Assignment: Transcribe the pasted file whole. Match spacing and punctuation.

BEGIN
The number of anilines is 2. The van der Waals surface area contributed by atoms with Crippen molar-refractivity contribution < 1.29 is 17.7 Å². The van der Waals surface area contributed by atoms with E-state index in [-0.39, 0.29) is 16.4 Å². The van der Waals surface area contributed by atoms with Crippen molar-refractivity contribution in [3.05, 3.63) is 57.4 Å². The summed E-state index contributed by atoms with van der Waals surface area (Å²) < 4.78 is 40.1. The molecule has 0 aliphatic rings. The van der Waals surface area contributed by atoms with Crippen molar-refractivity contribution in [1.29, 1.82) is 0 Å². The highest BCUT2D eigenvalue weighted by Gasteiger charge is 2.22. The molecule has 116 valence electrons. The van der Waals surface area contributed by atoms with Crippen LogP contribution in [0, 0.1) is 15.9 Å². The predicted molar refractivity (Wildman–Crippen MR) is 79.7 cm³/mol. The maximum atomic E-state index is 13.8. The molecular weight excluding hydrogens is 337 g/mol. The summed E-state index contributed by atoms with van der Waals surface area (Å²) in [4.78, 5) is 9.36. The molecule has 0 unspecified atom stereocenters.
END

The number of anilines is 2. The van der Waals surface area contributed by atoms with Crippen molar-refractivity contribution < 1.29 is 17.7 Å². The van der Waals surface area contributed by atoms with E-state index in [-0.39, 0.29) is 16.4 Å². The van der Waals surface area contributed by atoms with Crippen molar-refractivity contribution in [3.05, 3.63) is 57.4 Å². The summed E-state index contributed by atoms with van der Waals surface area (Å²) < 4.78 is 40.1. The molecule has 0 aliphatic rings. The van der Waals surface area contributed by atoms with Crippen molar-refractivity contribution in [1.29, 1.82) is 0 Å². The highest BCUT2D eigenvalue weighted by Gasteiger charge is 2.22. The molecule has 116 valence electrons. The van der Waals surface area contributed by atoms with Crippen LogP contribution in [0, 0.1) is 15.9 Å². The predicted molar refractivity (Wildman–Crippen MR) is 79.7 cm³/mol. The maximum atomic E-state index is 13.8. The molecular weight excluding hydrogens is 337 g/mol. The summed E-state index contributed by atoms with van der Waals surface area (Å²) in [4.78, 5) is 9.36. The molecule has 0 unspecified atom stereocenters.